Casinos have long been known for prohibiting photography, especially around gaming tables. However, in a move designed to attract younger gamblers, MGM Resorts International is implementing a new policy that allows guests to capture photos, videos, and even live streams.
KTNV 13 in Las Vegas contacted MGM Resorts for more information on the casino’s updated guest policy, and learned that photos and videos must be for a guest’s personal use. Further, while live streaming and recording “long” videos, prior approval is still required.
Interestingly, KTNV 13 reports that guests can take photos at a poker table at the staff’s discretion. However, live streaming will never be allowed from the poker room.
MGM Resorts officials also claim guests can text while playing games, provided they aren’t holding up the game for other guests, and even briefly talk on the phone if they aren’t actively playing at the table. This is a significant departure from usual casino rules, given that there have been longstanding concerns about privacy and cheating.
“We’re thrilled to see the excitement of our players as they enjoy our gaming options and strive to be a social media-friendly environment,” MGM officials say. “However, we are mindful of the privacy and safety of all our guests and our policies reflect that balance.”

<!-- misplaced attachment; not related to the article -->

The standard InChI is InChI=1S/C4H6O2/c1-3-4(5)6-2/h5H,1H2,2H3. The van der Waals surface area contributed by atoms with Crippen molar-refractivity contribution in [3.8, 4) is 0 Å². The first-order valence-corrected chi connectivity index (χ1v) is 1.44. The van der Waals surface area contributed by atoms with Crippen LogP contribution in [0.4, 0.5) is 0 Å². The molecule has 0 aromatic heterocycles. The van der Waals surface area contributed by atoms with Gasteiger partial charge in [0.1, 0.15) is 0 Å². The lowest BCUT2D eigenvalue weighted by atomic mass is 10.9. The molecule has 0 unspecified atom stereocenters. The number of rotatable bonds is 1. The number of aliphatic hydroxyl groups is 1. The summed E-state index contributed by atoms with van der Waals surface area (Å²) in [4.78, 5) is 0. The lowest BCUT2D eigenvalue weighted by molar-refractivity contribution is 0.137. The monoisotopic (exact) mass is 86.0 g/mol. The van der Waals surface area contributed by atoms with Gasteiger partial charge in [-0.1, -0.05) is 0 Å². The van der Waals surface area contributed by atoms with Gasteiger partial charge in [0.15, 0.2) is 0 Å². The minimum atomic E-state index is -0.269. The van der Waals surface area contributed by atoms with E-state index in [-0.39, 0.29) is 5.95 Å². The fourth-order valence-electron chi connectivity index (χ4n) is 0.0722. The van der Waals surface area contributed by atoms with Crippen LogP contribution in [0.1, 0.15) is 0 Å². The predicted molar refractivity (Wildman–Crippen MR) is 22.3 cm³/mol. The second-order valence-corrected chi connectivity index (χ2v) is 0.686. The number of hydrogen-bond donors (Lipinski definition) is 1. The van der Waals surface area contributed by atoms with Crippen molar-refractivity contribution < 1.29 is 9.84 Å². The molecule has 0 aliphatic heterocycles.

The new policies only apply to its Las Vegas properties, although MGM Resorts is working on enacting similar updated guest policies in other markets. MGM Resorts has nine Las Vegas casino properties, including MGM Grand, Bellagio, Aria, New York-New York, Excalibur, Luxor, Mandalay Bay, The Cosmopolitan of Las Vegas, and Park MGM.
Las Vegas Review-Journal reports on the new policy with a “selfie” angle. “It’s well established that casino companies have been looking for ways to entice younger players into their gambling halls,” writes Richard N. Velotta, noting that casinos have tried many ways to attract younger gamblers in the unending pursuit of creating new generations of gamblers.
However, despite these numerous attempts to pull young adults into casinos, policies forbidding smartphones, selfies, and videos have kept some people off the gaming floor.
For guests worried about people disrupting the flow of games by being on their newly allowed smartphones, MGM says that guests must be mindful and that any behavior that slows down games or annoys other guests remains prohibited. MGM officials will need to determine if someone is being disruptive and deal with them accordingly. Tripods, lights, or any camera accessories are still forbidden.
As Velotta notes, it’s likely that other casinos will quickly follow suit, hoping that smartphone-addicted gamblers don’t ignore their properties in favor of MGM’s social media-friendly new rules. MGM will likely see a significant uptick in free advertising on social media platforms now, and competitors won’t want to miss out on its piece of the pie.
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